Are you having trouble communicating with your partner?
Try these super strategies for success at communication!
- During your evening meal together, avoid watching the television, reading the mail or newspaper. Look directly at your partner and have a conversation.
- Ask open ended questions to encourage your partner to open up and talk. Open ended questions begin like this:
- Tell me about…
- What do you think of…
- What was it like when…
- Check your communication with your partner and beware of using “You” messages. These are statements that begin with the word “you”. For example:
- You need to come home by 6:00
- You shouldn’t do that
- You should call me if you are going to be late
“You” messages are damaging because they make the other person feel bad or that they are being blamed. It feels like you are talking down to them and can put them on the defensive.
The Key to Success in your Relationship
If you want to demonstrate to your partner that you respect and care about them, try substituting “I” messages instead. When you start your statement with “I”, you are taking responsibility for the statement. It is less blaming and negative than the “you” message.
Try this formula: Your feelings + Describe the behavior + Effect on You
Here’s how it would sound.. “When I heard that you had to work this weekend, I was angry that you hadn’t asked me first if I wanted to spend time with you”.
It takes some practice at first, but with a little patience and time you will be communicating in a more positive way with your partner!
How to Make Downsizing Fun After a Divorce
If you’ve recently went through a divorce, you may have thought about downsizing your home? Homeownership comes with its rewards but it can also be challenging if the mortgage is larger than your new budget. Maybe you’ve thought of getting a smaller house but then you remembered you the children. However, with the right mindset, you can reduce your mortgage costs with children. You just need the right “selling points” to make this work. Here are three:
Obviously, when you downsize you will save substantially on your mortgage. With the extra money you’ll pocket every month, your family can enjoy nicer or extended vacations. Or there may be long-term financial benefits. The savings can help pay for future educational goals of your children. Maybe one of them has always wanted private music lessons or karate classes. Whatever the case may be, you will have a bit more wiggle room for all those things kids always want. Use this as a selling point with them.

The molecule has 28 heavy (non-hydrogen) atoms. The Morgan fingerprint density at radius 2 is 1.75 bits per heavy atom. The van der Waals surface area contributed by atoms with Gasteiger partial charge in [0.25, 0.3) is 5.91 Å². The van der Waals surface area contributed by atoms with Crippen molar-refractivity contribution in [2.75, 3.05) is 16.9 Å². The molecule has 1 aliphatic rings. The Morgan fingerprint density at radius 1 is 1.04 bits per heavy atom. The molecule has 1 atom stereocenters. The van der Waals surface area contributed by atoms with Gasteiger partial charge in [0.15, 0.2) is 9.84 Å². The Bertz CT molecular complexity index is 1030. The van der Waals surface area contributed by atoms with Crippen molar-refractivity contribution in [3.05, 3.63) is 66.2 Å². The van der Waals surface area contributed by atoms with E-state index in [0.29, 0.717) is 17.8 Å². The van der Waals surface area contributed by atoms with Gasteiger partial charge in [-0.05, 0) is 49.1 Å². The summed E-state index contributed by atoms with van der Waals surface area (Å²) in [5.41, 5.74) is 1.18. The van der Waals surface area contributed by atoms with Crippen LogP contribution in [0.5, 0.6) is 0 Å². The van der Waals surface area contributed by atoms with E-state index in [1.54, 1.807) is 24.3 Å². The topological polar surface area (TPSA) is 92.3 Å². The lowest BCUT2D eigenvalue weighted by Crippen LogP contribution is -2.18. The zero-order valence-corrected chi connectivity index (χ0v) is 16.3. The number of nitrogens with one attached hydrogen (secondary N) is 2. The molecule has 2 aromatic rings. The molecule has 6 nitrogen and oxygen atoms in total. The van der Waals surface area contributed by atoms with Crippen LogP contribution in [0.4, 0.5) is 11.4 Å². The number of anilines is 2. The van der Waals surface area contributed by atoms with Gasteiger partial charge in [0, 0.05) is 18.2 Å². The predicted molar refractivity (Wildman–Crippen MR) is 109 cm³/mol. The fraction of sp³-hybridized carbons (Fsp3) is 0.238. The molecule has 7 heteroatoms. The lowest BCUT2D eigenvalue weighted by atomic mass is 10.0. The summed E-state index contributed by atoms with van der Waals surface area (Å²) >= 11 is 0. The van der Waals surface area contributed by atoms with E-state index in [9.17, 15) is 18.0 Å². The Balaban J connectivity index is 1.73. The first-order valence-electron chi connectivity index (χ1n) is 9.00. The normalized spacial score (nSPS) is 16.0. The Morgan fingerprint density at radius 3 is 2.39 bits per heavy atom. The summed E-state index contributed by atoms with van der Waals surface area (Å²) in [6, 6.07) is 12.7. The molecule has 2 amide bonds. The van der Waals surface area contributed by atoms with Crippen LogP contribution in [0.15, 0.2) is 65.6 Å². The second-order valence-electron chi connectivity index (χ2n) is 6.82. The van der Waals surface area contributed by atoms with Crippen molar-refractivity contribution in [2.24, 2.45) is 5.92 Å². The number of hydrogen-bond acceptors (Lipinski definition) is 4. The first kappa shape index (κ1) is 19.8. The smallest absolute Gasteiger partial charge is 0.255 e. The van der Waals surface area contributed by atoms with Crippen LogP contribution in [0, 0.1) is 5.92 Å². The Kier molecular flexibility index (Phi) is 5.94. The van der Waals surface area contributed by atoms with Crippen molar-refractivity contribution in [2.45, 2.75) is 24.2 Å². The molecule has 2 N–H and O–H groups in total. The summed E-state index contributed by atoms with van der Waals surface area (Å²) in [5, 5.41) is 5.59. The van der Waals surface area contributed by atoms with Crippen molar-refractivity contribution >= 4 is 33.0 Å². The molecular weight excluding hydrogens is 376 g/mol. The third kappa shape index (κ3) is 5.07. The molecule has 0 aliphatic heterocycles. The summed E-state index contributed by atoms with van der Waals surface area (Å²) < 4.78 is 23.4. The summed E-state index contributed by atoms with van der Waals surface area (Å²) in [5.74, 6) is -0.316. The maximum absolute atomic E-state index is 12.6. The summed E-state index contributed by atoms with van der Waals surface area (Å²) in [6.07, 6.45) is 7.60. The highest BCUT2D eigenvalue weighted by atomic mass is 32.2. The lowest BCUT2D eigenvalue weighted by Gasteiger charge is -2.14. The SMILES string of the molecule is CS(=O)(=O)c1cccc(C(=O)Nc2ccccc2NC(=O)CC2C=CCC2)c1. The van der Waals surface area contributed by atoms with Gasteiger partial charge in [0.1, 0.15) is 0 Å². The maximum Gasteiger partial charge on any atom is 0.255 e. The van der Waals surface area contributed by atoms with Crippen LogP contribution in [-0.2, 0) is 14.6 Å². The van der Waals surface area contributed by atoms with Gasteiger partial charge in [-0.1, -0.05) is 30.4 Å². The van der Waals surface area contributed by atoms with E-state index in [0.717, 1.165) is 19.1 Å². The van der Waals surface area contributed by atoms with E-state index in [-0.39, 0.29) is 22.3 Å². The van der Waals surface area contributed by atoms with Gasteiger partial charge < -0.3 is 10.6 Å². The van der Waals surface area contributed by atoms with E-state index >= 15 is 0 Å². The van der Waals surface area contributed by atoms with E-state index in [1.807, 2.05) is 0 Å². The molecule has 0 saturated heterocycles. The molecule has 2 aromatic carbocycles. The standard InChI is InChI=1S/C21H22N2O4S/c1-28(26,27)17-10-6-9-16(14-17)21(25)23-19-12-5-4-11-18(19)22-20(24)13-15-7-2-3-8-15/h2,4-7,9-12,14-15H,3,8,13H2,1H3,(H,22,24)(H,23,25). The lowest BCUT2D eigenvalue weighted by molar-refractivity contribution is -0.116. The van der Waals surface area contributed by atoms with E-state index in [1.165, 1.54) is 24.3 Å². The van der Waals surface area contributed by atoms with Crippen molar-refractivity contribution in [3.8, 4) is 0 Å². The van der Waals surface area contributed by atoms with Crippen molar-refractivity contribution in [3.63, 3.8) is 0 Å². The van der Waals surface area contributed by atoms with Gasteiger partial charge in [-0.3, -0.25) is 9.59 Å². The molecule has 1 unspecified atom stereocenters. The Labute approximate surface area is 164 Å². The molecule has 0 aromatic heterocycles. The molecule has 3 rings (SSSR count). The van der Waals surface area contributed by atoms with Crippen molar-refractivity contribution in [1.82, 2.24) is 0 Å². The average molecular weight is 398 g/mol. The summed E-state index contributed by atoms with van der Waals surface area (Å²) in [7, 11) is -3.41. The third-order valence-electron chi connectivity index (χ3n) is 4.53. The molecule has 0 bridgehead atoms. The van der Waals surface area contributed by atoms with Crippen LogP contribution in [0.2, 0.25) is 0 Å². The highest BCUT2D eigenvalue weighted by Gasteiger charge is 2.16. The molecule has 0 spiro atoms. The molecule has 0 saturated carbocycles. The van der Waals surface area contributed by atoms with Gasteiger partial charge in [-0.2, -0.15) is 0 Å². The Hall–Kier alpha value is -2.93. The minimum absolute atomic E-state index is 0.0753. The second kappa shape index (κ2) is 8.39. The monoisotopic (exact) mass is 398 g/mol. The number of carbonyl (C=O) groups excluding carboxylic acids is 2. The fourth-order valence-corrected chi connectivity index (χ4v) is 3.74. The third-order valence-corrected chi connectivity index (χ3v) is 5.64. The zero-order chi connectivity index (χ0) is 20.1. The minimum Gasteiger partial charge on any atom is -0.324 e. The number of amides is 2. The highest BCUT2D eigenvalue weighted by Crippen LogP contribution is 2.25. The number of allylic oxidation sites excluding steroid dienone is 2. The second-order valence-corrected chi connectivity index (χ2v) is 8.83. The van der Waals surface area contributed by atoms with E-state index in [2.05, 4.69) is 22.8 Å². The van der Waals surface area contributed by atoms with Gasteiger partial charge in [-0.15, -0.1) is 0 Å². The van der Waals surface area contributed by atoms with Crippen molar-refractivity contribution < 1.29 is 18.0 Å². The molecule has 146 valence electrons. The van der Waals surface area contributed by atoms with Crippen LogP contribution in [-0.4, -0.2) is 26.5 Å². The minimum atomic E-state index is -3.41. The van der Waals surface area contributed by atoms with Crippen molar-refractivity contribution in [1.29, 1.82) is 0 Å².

Nothing says family time like being closer together physically. When you downsize, chances are you can get a little bit closer to the kids. Some of the children may need to share a room, depending on how many you have. Your new home may have only a living room instead of both a living room and family room. This can be a positive experience if you promote doing more together as a family.
Highlight “special feature”
Just because you’re downsizing to a smaller home doesn’t mean you won’t find a plus in the new home that your current home doesn’t have. For example, maybe you can find a downsized home that has more yard space, more privacy, or even a pool in the backyard. Or if your current home is not close to other houses, the new one may have close neighbors, which means other kids to play with. You may find a home that is smaller but has a unique loft that your kids will love to fix up and make their own. Look for something special in the new house and sell that to the family. Downsizing with kids is certainly a bigger challenge, but your perspective makes all the difference. With a little work, you will have the whole family excited about the idea.